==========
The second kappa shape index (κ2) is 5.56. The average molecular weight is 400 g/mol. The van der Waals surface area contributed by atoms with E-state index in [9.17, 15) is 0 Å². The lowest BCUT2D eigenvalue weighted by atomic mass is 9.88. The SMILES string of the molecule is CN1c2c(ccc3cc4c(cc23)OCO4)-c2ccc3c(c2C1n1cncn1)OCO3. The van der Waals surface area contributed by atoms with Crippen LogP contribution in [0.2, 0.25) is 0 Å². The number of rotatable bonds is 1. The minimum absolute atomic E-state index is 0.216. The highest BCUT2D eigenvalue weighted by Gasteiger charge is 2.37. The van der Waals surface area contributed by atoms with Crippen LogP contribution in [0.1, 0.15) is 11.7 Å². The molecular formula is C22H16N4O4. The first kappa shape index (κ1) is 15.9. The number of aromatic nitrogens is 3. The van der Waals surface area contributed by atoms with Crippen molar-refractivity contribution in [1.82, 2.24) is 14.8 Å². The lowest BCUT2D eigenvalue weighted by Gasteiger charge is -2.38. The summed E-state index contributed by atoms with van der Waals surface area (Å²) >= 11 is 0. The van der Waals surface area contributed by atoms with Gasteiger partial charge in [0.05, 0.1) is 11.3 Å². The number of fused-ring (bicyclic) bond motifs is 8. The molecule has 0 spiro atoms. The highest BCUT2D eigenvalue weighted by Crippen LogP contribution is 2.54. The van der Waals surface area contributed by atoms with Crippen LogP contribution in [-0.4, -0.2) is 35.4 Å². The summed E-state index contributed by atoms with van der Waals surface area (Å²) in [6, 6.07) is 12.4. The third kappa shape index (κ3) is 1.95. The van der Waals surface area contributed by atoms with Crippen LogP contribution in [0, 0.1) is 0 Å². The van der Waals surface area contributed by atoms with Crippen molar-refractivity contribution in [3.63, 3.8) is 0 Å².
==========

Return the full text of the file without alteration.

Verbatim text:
The second kappa shape index (κ2) is 5.56. The average molecular weight is 400 g/mol. The van der Waals surface area contributed by atoms with E-state index in [9.17, 15) is 0 Å². The lowest BCUT2D eigenvalue weighted by atomic mass is 9.88. The SMILES string of the molecule is CN1c2c(ccc3cc4c(cc23)OCO4)-c2ccc3c(c2C1n1cncn1)OCO3. The van der Waals surface area contributed by atoms with Crippen LogP contribution in [0.2, 0.25) is 0 Å². The number of rotatable bonds is 1. The minimum absolute atomic E-state index is 0.216. The highest BCUT2D eigenvalue weighted by Gasteiger charge is 2.37. The van der Waals surface area contributed by atoms with Crippen LogP contribution in [0.1, 0.15) is 11.7 Å². The molecular formula is C22H16N4O4. The first kappa shape index (κ1) is 15.9. The number of aromatic nitrogens is 3. The van der Waals surface area contributed by atoms with Crippen molar-refractivity contribution in [1.82, 2.24) is 14.8 Å². The lowest BCUT2D eigenvalue weighted by Gasteiger charge is -2.38. The summed E-state index contributed by atoms with van der Waals surface area (Å²) >= 11 is 0. The van der Waals surface area contributed by atoms with Gasteiger partial charge in [0.05, 0.1) is 11.3 Å². The number of fused-ring (bicyclic) bond motifs is 8. The molecule has 0 spiro atoms. The highest BCUT2D eigenvalue weighted by Crippen LogP contribution is 2.54. The van der Waals surface area contributed by atoms with Crippen LogP contribution in [-0.4, -0.2) is 35.4 Å². The summed E-state index contributed by atoms with van der Waals surface area (Å²) in [6, 6.07) is 12.4. The third kappa shape index (κ3) is 1.95. The van der Waals surface area contributed by atoms with Crippen LogP contribution in [0, 0.1) is 0 Å². The van der Waals surface area contributed by atoms with Crippen molar-refractivity contribution in [3.63, 3.8) is 0 Å².